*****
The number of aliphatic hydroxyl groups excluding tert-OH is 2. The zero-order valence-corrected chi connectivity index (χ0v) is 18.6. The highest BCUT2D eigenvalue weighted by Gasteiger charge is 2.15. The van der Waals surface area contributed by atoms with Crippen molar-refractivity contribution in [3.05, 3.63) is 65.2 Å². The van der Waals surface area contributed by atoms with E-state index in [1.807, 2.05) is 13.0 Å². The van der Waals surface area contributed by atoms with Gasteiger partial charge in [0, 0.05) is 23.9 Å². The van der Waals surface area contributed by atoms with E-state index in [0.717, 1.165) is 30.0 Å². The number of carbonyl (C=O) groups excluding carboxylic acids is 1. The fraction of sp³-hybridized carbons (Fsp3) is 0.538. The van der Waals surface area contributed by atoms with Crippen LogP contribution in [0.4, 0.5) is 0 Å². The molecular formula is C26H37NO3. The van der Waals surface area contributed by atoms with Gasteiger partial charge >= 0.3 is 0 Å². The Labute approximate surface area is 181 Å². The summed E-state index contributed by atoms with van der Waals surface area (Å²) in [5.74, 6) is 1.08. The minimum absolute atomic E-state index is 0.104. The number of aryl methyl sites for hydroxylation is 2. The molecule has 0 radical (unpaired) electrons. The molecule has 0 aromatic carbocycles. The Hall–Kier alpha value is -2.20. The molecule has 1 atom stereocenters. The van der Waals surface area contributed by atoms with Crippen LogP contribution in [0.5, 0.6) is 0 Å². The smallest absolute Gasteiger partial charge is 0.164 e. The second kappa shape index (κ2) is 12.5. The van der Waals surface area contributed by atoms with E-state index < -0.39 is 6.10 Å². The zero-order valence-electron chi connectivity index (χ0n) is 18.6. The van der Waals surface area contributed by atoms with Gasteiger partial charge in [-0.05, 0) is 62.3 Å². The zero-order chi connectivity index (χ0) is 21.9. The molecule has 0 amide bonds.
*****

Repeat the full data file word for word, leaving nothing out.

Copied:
The number of aliphatic hydroxyl groups excluding tert-OH is 2. The zero-order valence-corrected chi connectivity index (χ0v) is 18.6. The highest BCUT2D eigenvalue weighted by Gasteiger charge is 2.15. The van der Waals surface area contributed by atoms with Crippen molar-refractivity contribution in [3.05, 3.63) is 65.2 Å². The van der Waals surface area contributed by atoms with E-state index in [1.807, 2.05) is 13.0 Å². The van der Waals surface area contributed by atoms with Gasteiger partial charge in [0, 0.05) is 23.9 Å². The van der Waals surface area contributed by atoms with E-state index in [0.717, 1.165) is 30.0 Å². The number of carbonyl (C=O) groups excluding carboxylic acids is 1. The fraction of sp³-hybridized carbons (Fsp3) is 0.538. The van der Waals surface area contributed by atoms with Crippen LogP contribution in [0.4, 0.5) is 0 Å². The molecular formula is C26H37NO3. The van der Waals surface area contributed by atoms with Gasteiger partial charge >= 0.3 is 0 Å². The Labute approximate surface area is 181 Å². The summed E-state index contributed by atoms with van der Waals surface area (Å²) in [5.74, 6) is 1.08. The minimum absolute atomic E-state index is 0.104. The number of aryl methyl sites for hydroxylation is 2. The molecule has 0 radical (unpaired) electrons. The molecule has 0 aromatic carbocycles. The Hall–Kier alpha value is -2.20. The molecule has 1 atom stereocenters. The van der Waals surface area contributed by atoms with Crippen LogP contribution in [0.5, 0.6) is 0 Å². The smallest absolute Gasteiger partial charge is 0.164 e. The second kappa shape index (κ2) is 12.5. The van der Waals surface area contributed by atoms with E-state index < -0.39 is 6.10 Å². The zero-order valence-electron chi connectivity index (χ0n) is 18.6. The van der Waals surface area contributed by atoms with Gasteiger partial charge in [-0.05, 0) is 62.3 Å². The zero-order chi connectivity index (χ0) is 21.9. The molecule has 0 amide bonds.